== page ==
- Format your paragraphs Make sure you know the important information you want to put in and leave out the rest that would only add words to your letter and put them in the right paragraphs to make it look organised
- Paragraph #1 This is the opening paragraph after your greeting. This is where you give the reason to why you’re writing the cover letter; what and how you came to know about the organisation or position, basic information of yourself including your current title and experience
- Paragraph #2 This paragraph explains in brief detail why you’re interested in the employer and type of work that you’re applying for. This is where you try to persuade the employer into why you’re the right candidate for job by communication your understanding, relating your experience and education, and state what you can bring to the table that differs from others. You may be able to add bullets of the highlighted skills that are useful for the position, however do not repeat what you have written in your resume
- Paragraph #3 This is where you close your letter and indicate that you’d like to have an opportunity to talk with the employer about the position or other possible opportunities for you. You can also offer to provide addition information (portfolio, auditions, and referrals) and lastly thank them for their consideration in reading the cover letter and to contact you in the future
Cover letter format
The format of the cover letter can apply to most cover letters as there is more than one type. Knowing the different type of cover letters would be easier for you to know what kind of cover letter you want to write to deliver your message through to the employer. There are generally 5 different types of cover letters, including the application letter, networking letter, prospecting letter, referral letter and value proposition letter2.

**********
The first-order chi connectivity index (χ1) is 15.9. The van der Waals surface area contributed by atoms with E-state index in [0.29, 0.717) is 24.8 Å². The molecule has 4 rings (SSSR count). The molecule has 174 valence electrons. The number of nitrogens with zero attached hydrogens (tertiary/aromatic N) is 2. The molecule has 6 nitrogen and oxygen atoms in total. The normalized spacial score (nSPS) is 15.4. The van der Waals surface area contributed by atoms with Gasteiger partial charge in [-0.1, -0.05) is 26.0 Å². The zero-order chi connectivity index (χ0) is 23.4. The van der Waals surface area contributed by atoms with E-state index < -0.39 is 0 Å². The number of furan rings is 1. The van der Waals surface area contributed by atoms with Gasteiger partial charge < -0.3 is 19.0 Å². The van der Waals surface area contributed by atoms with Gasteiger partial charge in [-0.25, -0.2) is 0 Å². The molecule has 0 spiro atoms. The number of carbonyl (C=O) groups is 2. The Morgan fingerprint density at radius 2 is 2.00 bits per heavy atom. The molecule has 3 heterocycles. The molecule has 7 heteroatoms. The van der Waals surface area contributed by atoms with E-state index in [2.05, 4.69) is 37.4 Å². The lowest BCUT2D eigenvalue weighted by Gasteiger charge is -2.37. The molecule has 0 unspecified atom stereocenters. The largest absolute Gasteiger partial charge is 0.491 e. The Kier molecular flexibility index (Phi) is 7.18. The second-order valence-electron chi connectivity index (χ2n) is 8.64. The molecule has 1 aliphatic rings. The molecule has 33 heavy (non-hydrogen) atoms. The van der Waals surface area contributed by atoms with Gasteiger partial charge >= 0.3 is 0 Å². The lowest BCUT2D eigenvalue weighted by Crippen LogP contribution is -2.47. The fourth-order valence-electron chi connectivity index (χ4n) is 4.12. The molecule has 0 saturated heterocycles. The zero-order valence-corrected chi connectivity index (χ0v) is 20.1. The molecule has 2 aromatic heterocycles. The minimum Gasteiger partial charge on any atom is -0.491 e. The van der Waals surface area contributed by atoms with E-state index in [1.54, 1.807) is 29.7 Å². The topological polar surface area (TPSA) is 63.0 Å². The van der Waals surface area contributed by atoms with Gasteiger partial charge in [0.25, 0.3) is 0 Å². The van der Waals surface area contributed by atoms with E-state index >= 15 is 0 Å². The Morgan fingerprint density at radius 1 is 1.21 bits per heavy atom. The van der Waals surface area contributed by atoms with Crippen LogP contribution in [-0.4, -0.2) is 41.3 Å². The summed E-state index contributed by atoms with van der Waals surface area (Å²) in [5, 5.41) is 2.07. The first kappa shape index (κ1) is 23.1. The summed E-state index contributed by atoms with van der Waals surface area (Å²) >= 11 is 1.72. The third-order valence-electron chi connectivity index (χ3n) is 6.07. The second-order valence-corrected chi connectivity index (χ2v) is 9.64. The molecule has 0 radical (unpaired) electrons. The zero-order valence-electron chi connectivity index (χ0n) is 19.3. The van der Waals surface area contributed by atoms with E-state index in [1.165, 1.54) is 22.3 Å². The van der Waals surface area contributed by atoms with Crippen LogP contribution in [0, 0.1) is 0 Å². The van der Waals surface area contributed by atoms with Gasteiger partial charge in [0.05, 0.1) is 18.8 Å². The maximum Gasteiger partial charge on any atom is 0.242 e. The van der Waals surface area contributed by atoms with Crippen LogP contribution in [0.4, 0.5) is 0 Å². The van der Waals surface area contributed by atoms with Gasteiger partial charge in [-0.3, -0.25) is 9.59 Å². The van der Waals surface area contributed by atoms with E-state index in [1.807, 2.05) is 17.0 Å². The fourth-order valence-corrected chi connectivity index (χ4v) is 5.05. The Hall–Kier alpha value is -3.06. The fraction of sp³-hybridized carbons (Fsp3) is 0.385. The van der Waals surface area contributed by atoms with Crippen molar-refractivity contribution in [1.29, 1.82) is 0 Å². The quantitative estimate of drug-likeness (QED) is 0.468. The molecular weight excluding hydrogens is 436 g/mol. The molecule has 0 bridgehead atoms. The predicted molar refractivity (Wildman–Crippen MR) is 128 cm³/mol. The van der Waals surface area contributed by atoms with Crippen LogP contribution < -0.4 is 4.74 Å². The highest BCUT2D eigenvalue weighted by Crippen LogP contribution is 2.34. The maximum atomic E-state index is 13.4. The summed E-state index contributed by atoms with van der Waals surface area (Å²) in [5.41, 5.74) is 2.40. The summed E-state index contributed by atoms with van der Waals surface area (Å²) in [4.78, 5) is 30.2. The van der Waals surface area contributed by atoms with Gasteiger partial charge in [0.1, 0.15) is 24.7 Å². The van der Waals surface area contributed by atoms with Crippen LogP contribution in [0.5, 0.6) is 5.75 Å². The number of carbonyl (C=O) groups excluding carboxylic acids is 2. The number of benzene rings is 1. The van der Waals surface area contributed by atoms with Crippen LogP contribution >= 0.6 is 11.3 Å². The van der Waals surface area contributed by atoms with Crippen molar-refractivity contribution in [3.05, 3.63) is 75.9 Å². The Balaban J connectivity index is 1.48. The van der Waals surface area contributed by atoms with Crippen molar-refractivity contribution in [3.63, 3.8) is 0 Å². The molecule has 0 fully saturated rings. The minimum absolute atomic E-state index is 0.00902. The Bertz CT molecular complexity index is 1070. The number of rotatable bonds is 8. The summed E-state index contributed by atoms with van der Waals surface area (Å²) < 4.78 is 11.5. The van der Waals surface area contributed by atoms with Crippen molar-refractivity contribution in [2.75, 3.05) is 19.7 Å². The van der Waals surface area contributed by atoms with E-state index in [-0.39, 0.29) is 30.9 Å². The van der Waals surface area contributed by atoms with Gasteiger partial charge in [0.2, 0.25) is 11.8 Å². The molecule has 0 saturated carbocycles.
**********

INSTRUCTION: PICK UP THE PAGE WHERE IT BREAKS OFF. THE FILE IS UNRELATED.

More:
- Application: A cover letter written as a response to apply for a specific job opening that was advertised or recommended, stating why you meet their requirements and be fit for the job
- Networking: This is a cover letter that you send to a contact you were given for advice and assistance on job seeking in hopes that they may be able to recommend you to a company based on your past experience
- Prospecting: A prospecting cover letter is also known as a letter of interest or cold contact cover letter. This cover letter allows you to inquire about possible job openings at a company that you may qualify in and meet requirements to
- Referral: If a person, whether it be a family member, friend or acquaintance were to recommend you to work with them, a referral cover letter can be advantageous as it mentions the name of the person who referred the job to you usually before a job has opened
- Value Proposition: This cover letter is a brief statement of roughly 100-150 words to prove what makes you a unique candidate
Knowing these different types of cover letters may be able to help you when you’re looking and applying for jobs to focus on what needs to be written and also ideas on how to write cover letters in other forms.
1 careerthinker.com, 2016, The Cover Letter, http://www.careerthinker.com/resume-services/resume-advice-tips/cover-letter/
2 Doyle, A. 2015, 5 Types of Cover Letters for Jobs, http://jobsearch.about.com/od/coverletters/a/types-of-cover-letters.htm
Doyle, A. 2015, What is the Difference Between a Cover Letter?, http://jobsearch.about.com/od/cover-letter-faqs/fl/difference-between-resume-cover-letter.htm
Micah. 2010, 5 Types of Cover Letters, http://www.everydayinterviewtips.com/5-types-of-cover-letters/